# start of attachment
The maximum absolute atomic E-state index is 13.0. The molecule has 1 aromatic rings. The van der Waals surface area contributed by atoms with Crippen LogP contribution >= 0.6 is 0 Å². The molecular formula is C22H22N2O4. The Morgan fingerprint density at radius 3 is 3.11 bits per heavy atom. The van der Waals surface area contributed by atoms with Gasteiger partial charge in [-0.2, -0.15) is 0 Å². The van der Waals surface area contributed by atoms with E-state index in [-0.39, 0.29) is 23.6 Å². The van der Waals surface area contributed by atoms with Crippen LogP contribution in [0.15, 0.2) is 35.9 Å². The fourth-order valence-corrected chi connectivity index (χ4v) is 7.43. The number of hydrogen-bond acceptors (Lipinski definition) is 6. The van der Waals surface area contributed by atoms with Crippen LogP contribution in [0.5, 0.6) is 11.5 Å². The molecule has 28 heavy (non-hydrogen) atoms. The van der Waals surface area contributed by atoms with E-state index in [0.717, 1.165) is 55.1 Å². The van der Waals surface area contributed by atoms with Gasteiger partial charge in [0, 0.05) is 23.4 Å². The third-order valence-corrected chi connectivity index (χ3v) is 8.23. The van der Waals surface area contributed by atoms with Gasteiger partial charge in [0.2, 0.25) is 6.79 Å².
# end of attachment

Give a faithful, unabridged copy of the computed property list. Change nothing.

The maximum absolute atomic E-state index is 13.0. The molecule has 1 aromatic rings. The van der Waals surface area contributed by atoms with Crippen LogP contribution >= 0.6 is 0 Å². The molecular formula is C22H22N2O4. The Morgan fingerprint density at radius 3 is 3.11 bits per heavy atom. The van der Waals surface area contributed by atoms with Gasteiger partial charge in [-0.2, -0.15) is 0 Å². The van der Waals surface area contributed by atoms with E-state index in [-0.39, 0.29) is 23.6 Å². The van der Waals surface area contributed by atoms with Crippen LogP contribution in [0.15, 0.2) is 35.9 Å². The fourth-order valence-corrected chi connectivity index (χ4v) is 7.43. The number of hydrogen-bond acceptors (Lipinski definition) is 6. The van der Waals surface area contributed by atoms with Crippen LogP contribution in [0.5, 0.6) is 11.5 Å². The molecule has 28 heavy (non-hydrogen) atoms. The van der Waals surface area contributed by atoms with E-state index in [0.717, 1.165) is 55.1 Å². The van der Waals surface area contributed by atoms with Gasteiger partial charge in [0, 0.05) is 23.4 Å². The third-order valence-corrected chi connectivity index (χ3v) is 8.23. The van der Waals surface area contributed by atoms with Gasteiger partial charge in [0.2, 0.25) is 6.79 Å².